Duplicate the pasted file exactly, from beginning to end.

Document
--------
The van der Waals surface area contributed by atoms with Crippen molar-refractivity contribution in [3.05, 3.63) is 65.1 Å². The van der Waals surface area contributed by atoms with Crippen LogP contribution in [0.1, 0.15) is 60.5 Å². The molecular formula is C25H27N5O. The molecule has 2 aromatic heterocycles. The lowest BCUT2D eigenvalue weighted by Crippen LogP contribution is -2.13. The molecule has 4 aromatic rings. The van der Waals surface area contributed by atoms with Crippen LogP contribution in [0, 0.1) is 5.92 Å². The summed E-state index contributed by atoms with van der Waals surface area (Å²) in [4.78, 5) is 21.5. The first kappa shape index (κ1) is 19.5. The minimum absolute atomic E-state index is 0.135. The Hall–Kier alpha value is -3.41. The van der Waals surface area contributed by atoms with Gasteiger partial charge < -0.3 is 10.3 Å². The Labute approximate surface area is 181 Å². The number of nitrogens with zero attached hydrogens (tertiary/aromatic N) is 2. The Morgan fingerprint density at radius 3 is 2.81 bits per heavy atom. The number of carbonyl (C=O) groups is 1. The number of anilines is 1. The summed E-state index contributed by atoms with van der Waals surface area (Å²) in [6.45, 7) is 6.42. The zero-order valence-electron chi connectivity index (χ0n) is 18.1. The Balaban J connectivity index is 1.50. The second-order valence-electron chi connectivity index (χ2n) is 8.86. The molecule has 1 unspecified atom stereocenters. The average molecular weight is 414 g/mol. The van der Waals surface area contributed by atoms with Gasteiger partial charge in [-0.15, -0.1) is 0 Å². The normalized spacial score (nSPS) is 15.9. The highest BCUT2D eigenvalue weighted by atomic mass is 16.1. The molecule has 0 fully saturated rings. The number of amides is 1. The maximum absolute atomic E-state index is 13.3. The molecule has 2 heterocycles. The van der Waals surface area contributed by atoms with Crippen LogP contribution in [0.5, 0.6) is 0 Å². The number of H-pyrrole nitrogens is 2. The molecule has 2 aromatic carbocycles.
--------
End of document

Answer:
The van der Waals surface area contributed by atoms with Crippen molar-refractivity contribution in [3.05, 3.63) is 65.1 Å². The van der Waals surface area contributed by atoms with Crippen LogP contribution in [0.1, 0.15) is 60.5 Å². The molecular formula is C25H27N5O. The molecule has 2 aromatic heterocycles. The lowest BCUT2D eigenvalue weighted by Crippen LogP contribution is -2.13. The molecule has 4 aromatic rings. The van der Waals surface area contributed by atoms with Crippen LogP contribution in [0, 0.1) is 5.92 Å². The summed E-state index contributed by atoms with van der Waals surface area (Å²) in [4.78, 5) is 21.5. The first kappa shape index (κ1) is 19.5. The minimum absolute atomic E-state index is 0.135. The Hall–Kier alpha value is -3.41. The van der Waals surface area contributed by atoms with Gasteiger partial charge < -0.3 is 10.3 Å². The Labute approximate surface area is 181 Å². The number of nitrogens with zero attached hydrogens (tertiary/aromatic N) is 2. The Morgan fingerprint density at radius 3 is 2.81 bits per heavy atom. The number of carbonyl (C=O) groups is 1. The number of anilines is 1. The summed E-state index contributed by atoms with van der Waals surface area (Å²) in [6.45, 7) is 6.42. The zero-order valence-electron chi connectivity index (χ0n) is 18.1. The Balaban J connectivity index is 1.50. The second-order valence-electron chi connectivity index (χ2n) is 8.86. The molecule has 1 unspecified atom stereocenters. The average molecular weight is 414 g/mol. The van der Waals surface area contributed by atoms with Gasteiger partial charge in [-0.15, -0.1) is 0 Å². The normalized spacial score (nSPS) is 15.9. The highest BCUT2D eigenvalue weighted by atomic mass is 16.1. The molecule has 0 fully saturated rings. The number of amides is 1. The maximum absolute atomic E-state index is 13.3. The molecule has 2 heterocycles. The van der Waals surface area contributed by atoms with Crippen LogP contribution in [0.5, 0.6) is 0 Å². The number of H-pyrrole nitrogens is 2. The molecule has 2 aromatic carbocycles.